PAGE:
Could this facilitated reading be a beacon to a type of reader? Of course it could. Easy reading material accomplishes many things, some of which are the inclusion of every type of reader (not just educated people), and the practicality that the magazine is to be read as a leisure pursuit and not as an applied obligation. On the opposite side of the coin however, one could say that easy reading does not really appeal to well-educated people perhaps due to under-stimulation of their higher functions.
But the genre is perfect for those types of people, that’s what detective fiction attempts to achieve; the reader is forced to try and decipher via clues who the possible perpetrator or what the possible reason might be for the crime. Unbeknownst to whoever the reader might be, they’re trying to solve the mystery before the conclusion of the story. Other clues for the magazine’s intended audience is obviously the price as well. A one year subscription to the magazine costs $27. 98 for 11 issues. This works out to about two and a half dollars per issue.
This isn’t much considering the ticketed price for other popular magazines sell for more than five dollars. The low price could attract any working class person, and not discriminate anyone. Erin A. Smith in her book titled Hard-Boiled, Working-Class Readers And Pulp Magazines, says of The Black Mask magazines that “targeted readers were working-class males, possibly immigrants, who wanted to defend their masculinity in the face of increasing workplace mechanization. The ads also appealed to desire advancement in economic and social status”.
Could this past-targeted audience of the Black Mask also hold true for recent readers of Ellery Queen’s? Although there is not as much increase in workplace mechanization as in the 1930’s and 40’s, there may still be a need to defend masculinity due to the increasing amount of technology and disregard for any ‘traditional’ male qualities (strength, power, brute force etc… ). The classified section at the end of the magazine also has numerous ways of advancing economic and social status as well (Help Wanted, Business Opportunities, Additional Income).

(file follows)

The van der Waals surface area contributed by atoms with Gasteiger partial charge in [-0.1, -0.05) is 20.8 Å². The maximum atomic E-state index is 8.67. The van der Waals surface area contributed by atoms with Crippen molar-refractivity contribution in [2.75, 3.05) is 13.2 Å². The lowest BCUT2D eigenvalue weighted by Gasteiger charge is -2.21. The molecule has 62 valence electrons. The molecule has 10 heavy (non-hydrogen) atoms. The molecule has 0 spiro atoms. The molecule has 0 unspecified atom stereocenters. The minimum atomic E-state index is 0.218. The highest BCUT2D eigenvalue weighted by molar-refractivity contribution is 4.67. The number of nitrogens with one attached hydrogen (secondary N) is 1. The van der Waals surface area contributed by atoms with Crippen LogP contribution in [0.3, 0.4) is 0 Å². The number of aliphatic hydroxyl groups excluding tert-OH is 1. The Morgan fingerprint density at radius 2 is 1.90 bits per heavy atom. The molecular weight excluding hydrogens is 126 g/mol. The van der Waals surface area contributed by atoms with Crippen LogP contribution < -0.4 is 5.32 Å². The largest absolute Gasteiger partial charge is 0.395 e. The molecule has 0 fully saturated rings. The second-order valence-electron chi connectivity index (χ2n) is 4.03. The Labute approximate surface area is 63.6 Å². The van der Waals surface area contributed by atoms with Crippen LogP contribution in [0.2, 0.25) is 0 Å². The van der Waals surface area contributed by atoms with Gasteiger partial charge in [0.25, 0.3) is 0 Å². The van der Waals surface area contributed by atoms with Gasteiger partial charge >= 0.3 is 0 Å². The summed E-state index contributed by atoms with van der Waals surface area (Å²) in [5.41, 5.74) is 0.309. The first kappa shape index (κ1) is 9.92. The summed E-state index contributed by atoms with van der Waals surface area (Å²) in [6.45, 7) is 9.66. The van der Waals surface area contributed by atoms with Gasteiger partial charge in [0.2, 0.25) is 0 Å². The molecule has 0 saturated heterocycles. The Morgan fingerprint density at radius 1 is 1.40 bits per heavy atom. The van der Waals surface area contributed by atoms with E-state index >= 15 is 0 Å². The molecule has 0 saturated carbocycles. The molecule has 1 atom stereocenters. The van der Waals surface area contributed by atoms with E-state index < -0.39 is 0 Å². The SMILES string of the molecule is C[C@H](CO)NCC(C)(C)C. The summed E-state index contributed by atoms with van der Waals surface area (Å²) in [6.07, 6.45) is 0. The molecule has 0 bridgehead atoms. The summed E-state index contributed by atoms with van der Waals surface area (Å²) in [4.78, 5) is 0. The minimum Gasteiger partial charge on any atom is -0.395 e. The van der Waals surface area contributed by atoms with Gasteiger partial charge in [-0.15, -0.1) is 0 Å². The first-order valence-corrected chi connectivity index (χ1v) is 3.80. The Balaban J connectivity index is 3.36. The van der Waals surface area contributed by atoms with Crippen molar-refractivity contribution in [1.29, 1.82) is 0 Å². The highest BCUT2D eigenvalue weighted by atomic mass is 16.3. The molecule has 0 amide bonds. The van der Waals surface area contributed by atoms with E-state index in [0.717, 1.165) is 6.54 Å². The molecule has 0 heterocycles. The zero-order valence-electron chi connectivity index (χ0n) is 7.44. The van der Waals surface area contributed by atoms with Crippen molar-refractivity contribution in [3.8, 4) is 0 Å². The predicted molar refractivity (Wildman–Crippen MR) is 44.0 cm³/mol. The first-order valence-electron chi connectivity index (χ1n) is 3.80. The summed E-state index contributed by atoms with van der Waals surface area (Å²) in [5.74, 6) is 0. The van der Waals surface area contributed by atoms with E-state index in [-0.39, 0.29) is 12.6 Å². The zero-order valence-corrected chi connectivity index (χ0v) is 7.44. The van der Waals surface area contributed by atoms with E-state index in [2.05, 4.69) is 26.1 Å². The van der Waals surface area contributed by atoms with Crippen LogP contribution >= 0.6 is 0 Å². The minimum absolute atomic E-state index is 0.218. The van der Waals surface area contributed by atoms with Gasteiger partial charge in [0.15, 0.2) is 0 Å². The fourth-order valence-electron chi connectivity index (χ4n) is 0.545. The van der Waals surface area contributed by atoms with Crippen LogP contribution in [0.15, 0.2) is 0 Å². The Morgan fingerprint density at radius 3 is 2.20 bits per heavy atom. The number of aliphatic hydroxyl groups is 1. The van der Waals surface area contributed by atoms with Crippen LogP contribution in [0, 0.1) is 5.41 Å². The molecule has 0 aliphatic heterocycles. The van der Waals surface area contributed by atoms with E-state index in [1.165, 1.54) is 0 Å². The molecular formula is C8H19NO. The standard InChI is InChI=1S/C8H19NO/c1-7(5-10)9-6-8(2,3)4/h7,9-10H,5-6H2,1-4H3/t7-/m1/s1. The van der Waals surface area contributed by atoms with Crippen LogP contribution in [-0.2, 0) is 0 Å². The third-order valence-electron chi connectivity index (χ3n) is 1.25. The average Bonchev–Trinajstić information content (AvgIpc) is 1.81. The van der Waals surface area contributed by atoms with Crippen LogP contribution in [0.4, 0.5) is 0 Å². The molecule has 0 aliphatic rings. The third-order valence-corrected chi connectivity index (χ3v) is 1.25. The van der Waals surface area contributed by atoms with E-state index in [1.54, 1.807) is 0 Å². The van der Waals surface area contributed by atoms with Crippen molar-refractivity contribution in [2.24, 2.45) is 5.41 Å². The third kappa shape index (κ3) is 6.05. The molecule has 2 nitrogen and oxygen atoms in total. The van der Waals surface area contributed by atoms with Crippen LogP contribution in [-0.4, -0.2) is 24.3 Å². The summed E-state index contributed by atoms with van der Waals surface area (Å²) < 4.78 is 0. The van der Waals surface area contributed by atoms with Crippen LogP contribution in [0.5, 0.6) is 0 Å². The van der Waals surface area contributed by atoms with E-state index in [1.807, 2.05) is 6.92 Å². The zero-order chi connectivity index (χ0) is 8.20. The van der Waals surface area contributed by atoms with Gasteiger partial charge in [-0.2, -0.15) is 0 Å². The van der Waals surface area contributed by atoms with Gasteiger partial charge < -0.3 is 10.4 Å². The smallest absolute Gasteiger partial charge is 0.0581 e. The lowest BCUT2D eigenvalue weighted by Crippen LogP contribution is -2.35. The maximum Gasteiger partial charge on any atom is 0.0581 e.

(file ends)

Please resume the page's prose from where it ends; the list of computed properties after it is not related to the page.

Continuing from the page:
As for immigrants, the facilitated reading and variable locations of the stories may appeal to them as well. Authors such as van de Wetering and locations such as Norway and Denmark, may offer them an affiliation with other successful immigrants, or a return to familiar locations. Erin Smith’s account of the targeted readers of the Black Mask stretches much further towards other magazines’ readers also. So perhaps Frederic Dannay had it right – forget about who we’re trying to get to read the magazine, let’s concentrate on who we’re going to get to write the magazine.
Maybe Ellery Queen’s Mystery Magazine continues to enjoy increasing success because it does not target a specific audience; it appeals to everyone in some way or another. Male or female, educated or the working class, immigrant or native citizen, if they’re interested in detective fiction, they’re bound to be attracted into purchasing one of Ellery Queen’s Mystery Magazine (or at least sending away for their free trial issue).